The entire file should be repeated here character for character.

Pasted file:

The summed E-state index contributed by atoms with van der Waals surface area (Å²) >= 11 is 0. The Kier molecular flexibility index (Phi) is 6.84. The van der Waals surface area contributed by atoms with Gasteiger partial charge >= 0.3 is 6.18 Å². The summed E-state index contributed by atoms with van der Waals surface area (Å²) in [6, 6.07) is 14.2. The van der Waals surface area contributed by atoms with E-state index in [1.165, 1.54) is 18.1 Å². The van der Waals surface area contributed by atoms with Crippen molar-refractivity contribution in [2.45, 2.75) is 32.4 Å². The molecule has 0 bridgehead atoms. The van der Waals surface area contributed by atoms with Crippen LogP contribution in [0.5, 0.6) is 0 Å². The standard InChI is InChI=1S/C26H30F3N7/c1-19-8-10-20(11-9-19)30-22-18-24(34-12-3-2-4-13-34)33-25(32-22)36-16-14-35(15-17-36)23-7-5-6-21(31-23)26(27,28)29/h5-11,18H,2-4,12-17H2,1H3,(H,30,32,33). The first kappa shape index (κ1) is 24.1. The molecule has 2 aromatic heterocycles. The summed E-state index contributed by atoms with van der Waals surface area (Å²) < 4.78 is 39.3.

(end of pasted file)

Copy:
The summed E-state index contributed by atoms with van der Waals surface area (Å²) >= 11 is 0. The Kier molecular flexibility index (Phi) is 6.84. The van der Waals surface area contributed by atoms with Gasteiger partial charge >= 0.3 is 6.18 Å². The summed E-state index contributed by atoms with van der Waals surface area (Å²) in [6, 6.07) is 14.2. The van der Waals surface area contributed by atoms with E-state index in [1.165, 1.54) is 18.1 Å². The van der Waals surface area contributed by atoms with Crippen molar-refractivity contribution in [2.45, 2.75) is 32.4 Å². The molecule has 0 bridgehead atoms. The van der Waals surface area contributed by atoms with Crippen LogP contribution in [0.5, 0.6) is 0 Å². The standard InChI is InChI=1S/C26H30F3N7/c1-19-8-10-20(11-9-19)30-22-18-24(34-12-3-2-4-13-34)33-25(32-22)36-16-14-35(15-17-36)23-7-5-6-21(31-23)26(27,28)29/h5-11,18H,2-4,12-17H2,1H3,(H,30,32,33). The first kappa shape index (κ1) is 24.1. The molecule has 2 aromatic heterocycles. The summed E-state index contributed by atoms with van der Waals surface area (Å²) < 4.78 is 39.3.